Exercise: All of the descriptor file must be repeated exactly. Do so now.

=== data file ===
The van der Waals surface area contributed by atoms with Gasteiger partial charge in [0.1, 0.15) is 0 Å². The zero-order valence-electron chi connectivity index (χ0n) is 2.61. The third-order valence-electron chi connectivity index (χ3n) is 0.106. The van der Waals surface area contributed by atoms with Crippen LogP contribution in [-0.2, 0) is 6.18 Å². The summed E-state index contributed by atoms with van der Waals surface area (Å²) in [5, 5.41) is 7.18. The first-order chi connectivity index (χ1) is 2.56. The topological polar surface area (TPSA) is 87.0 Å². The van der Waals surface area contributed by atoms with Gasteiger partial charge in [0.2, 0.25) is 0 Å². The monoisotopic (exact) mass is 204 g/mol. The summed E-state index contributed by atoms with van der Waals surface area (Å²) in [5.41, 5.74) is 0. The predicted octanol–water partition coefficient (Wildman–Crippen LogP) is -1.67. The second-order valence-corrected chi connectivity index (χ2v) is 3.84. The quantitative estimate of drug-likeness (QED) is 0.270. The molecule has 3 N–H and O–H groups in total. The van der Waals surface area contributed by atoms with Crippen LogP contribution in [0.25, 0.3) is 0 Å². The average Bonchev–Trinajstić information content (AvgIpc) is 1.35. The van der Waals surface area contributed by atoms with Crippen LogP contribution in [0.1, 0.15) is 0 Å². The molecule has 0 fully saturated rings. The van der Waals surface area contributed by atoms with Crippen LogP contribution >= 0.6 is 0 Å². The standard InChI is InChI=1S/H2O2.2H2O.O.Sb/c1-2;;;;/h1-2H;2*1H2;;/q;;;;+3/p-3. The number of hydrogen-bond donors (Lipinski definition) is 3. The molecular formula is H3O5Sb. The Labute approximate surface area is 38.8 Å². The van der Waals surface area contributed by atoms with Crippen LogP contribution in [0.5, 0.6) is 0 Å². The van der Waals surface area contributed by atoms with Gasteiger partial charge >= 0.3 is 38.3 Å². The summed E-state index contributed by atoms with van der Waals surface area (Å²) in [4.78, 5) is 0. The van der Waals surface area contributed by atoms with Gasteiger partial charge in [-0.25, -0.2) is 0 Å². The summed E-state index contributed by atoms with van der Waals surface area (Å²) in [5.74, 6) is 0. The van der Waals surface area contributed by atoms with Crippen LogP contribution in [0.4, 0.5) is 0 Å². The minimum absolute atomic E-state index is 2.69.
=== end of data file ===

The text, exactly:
The van der Waals surface area contributed by atoms with Gasteiger partial charge in [0.1, 0.15) is 0 Å². The zero-order valence-electron chi connectivity index (χ0n) is 2.61. The third-order valence-electron chi connectivity index (χ3n) is 0.106. The van der Waals surface area contributed by atoms with Crippen LogP contribution in [-0.2, 0) is 6.18 Å². The summed E-state index contributed by atoms with van der Waals surface area (Å²) in [5, 5.41) is 7.18. The first-order chi connectivity index (χ1) is 2.56. The topological polar surface area (TPSA) is 87.0 Å². The van der Waals surface area contributed by atoms with Gasteiger partial charge in [0.2, 0.25) is 0 Å². The monoisotopic (exact) mass is 204 g/mol. The summed E-state index contributed by atoms with van der Waals surface area (Å²) in [5.41, 5.74) is 0. The predicted octanol–water partition coefficient (Wildman–Crippen LogP) is -1.67. The second-order valence-corrected chi connectivity index (χ2v) is 3.84. The quantitative estimate of drug-likeness (QED) is 0.270. The molecule has 3 N–H and O–H groups in total. The van der Waals surface area contributed by atoms with Crippen LogP contribution in [0.25, 0.3) is 0 Å². The average Bonchev–Trinajstić information content (AvgIpc) is 1.35. The van der Waals surface area contributed by atoms with Crippen LogP contribution in [0.1, 0.15) is 0 Å². The molecule has 0 fully saturated rings. The van der Waals surface area contributed by atoms with Crippen LogP contribution >= 0.6 is 0 Å². The standard InChI is InChI=1S/H2O2.2H2O.O.Sb/c1-2;;;;/h1-2H;2*1H2;;/q;;;;+3/p-3. The number of hydrogen-bond donors (Lipinski definition) is 3. The molecular formula is H3O5Sb. The Labute approximate surface area is 38.8 Å². The van der Waals surface area contributed by atoms with Crippen LogP contribution in [0.5, 0.6) is 0 Å². The van der Waals surface area contributed by atoms with Gasteiger partial charge >= 0.3 is 38.3 Å². The summed E-state index contributed by atoms with van der Waals surface area (Å²) in [4.78, 5) is 0. The van der Waals surface area contributed by atoms with Gasteiger partial charge in [-0.25, -0.2) is 0 Å². The summed E-state index contributed by atoms with van der Waals surface area (Å²) in [5.74, 6) is 0. The van der Waals surface area contributed by atoms with Crippen LogP contribution in [0.4, 0.5) is 0 Å². The minimum absolute atomic E-state index is 2.69.